Have you been arrested for bringing a gun to a New York?
There is an age-old principle of law which says that ignorance of the law
is no excuse for breaking it (ignorantia juris non exusat); if it were, one could claim a defense to every crime on the grounds
that he/she was unaware such conduct was illegal. While the general policy
implications of the doctrine are obvious, there is one particular area
of the law where this doctrine seems to have an extremely harsh impact
on individuals and their families, and that is in cases where people with
out-of-state permits to possess firearms pass through either one of New
York City's two major airports with properly-secured guns, completely
unaware that they are committing what is classified as a "violent
felony" here. What's worse is that their conduct is perfectly
legal in their home states and they have no idea that New York does not
recognize their out of state gun permits. The result is that travelers
literally hand over their weapons to the authorities thinking that what
they are doing is perfectly legal and proper, only to find out that the
are being arrested and charged with a serious crime.
Many people enter New York City with guns which are legal to possess in
their home states. In fact, many of these people have properly obtained
permits to possess their guns back home and are simply unaware that those
permits do not bestow the right to possess those guns here in New York
City. All too often, unsuspecting travelers will walk into either La Guardia
or JFK International airport with their firearms under the mistaken belief
that the permit or license they properly obtained in their home state
is applicable here. The traveler has no idea that he or she is violating
New York law by possessing the firearm until he/she is arrested after
properly securing the firearm in the appropriate travel case and declaring
it at the airport. In other situations, the passenger secures and checks
the gun in their home state where they are duly licensed, in compliance
with Federal Law and airline regulations, and no one in the departing
state stops them from travelling to New York City! It isn't until
that person arrives in New York and finds themselves in handcuffs and
shipped off to central booking then criminal court, where it can take
24 hours in custody before they get to see a Judge and hopefully the light
of day if they are released. The result is both shocking and terrifying
to the person who never saw any of this coming...
In a vast majority of these cases, not only has the person secured the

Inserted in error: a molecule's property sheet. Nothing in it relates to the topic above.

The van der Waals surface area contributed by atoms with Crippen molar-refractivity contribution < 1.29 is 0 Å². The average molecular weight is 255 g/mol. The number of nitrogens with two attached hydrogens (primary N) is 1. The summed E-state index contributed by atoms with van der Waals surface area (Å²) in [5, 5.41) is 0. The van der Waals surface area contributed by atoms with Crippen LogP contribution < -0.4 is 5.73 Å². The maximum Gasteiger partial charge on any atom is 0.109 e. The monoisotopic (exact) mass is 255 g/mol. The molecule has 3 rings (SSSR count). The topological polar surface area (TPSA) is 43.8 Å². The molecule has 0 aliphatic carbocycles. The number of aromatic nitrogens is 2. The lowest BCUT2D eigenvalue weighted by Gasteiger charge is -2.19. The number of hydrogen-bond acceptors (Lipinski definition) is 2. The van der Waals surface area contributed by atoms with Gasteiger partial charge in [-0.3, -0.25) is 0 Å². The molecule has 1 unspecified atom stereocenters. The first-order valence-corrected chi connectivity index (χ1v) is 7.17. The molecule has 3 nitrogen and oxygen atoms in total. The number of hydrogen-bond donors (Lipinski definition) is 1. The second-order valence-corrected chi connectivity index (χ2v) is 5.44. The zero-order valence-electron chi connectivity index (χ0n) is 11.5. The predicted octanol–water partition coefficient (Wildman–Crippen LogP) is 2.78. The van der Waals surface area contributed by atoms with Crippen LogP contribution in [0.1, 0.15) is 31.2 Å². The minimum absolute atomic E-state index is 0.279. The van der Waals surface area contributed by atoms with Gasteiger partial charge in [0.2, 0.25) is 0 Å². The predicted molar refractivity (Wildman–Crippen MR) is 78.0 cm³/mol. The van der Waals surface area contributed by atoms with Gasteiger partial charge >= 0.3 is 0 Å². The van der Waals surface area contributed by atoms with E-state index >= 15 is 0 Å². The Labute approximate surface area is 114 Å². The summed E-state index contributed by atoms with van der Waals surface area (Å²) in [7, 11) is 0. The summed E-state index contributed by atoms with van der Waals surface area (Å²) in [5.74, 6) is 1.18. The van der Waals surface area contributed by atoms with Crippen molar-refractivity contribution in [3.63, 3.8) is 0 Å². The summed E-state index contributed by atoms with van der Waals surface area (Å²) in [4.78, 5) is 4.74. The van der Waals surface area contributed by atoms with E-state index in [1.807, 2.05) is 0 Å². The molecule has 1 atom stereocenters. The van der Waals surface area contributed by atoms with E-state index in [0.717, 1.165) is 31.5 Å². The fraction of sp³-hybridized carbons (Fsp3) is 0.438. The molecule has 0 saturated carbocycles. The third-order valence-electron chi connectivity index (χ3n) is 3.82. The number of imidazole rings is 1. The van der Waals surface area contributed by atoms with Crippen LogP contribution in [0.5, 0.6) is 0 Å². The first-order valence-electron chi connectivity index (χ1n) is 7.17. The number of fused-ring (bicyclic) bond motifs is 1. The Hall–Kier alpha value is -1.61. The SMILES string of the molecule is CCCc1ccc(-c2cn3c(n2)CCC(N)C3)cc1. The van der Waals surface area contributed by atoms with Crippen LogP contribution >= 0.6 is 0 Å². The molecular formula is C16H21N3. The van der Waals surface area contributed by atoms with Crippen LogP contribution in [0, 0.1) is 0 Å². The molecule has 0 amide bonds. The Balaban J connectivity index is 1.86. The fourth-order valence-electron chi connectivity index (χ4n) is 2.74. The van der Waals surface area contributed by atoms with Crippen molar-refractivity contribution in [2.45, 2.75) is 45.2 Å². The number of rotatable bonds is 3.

firearm in the proper travelling case, but they have unloaded the firearm
and secured the ammunition apart from the firearm itself and declared
or checked that too. Not only is the person unaware that their out of
state permit has no effect in New York, they have no idea that in the
eyes of New York law they are carrying a LOADED firearm.
New York Penal Law 265.00(3) defines a "firearm," in pertinent
part, as any pistol or revolver. PL 265.00(15) defines a "loaded
firearm" as follows - "any firearm loaded with ammunition or
any firearm which is possessed by one who, at the same time, possesses
a quantity of ammunition which may be used to discharge such firearm."
The italicized portion of subdivision 15 is what makes this common occurrence
so serious - even if there isn't a single bullet in the gun, the law
will consider it "legally loaded" if the person in possession
of the gun is also in possession of ammunition for it, regardless of the
fact that it is removed from the gun itself. That the ammunition is in
a completely separate container or section of the packaging than the gun
is of no consequence - you are in possession of a "loaded" firearm.
As if this weren't enough of a shock to the traveler who didn't
realize he/she was doing anything illegal, that person is then charged
with violating Penal Law Section 265.03(3), Criminal Possession a Weapon
in the Second Degree, which reads as follows:
"A person is guilty of criminal possession of a weapon in the second
degree when such person possesses a loaded firearm."
This charge is a class C violent felony, which means that it carries a
MINIMUM sentence of 3.5 years in prison, and as much as 15 years in prison.
The case is then handed to a prosecutor in about as perfect a package
as was the gun when it was literally handed over to the authorities by
the traveler at the airport. Because there is often no factual question
that the traveler possesses the gun, and ignorance of the law provides
no legal defense, the prosecutor then has all of the leverage in world.
The prosecutor can demand a 3.5 year prison sentence, or may come down
to a lower felony and offer less time (The Manhattan District Attorney's
Office has often demanded a 2 year prison sentence in even first arrest
gun cases). The one silver lining, however, is that the prosecutor also
has the discretion to come down to a non-jail sentence, and a defense
attorney can advocate for leniency despite the fact that there is no legal
defense to the charge.
The only option in a case such as this is to hire an experienced attorney
who can hit the ground running to work with the prosecutor to try to negotiate
a fair disposition that avoids the stiff penalties of imprisonment that
are available given the nature of the charges.
If you or someone close to you has been
arrested for bringing a firearm to one of New York's airports, or for
gun possession anywhere for that matter, contact an experienced criminal
defense attorney at Galluzzo and Arnone LLP, where several of our attorneys are former
prosecutors can help you.
“NYC Lawyers Explain Gun Possession and Related Charges”
criminal possession of a weapon,
new york city,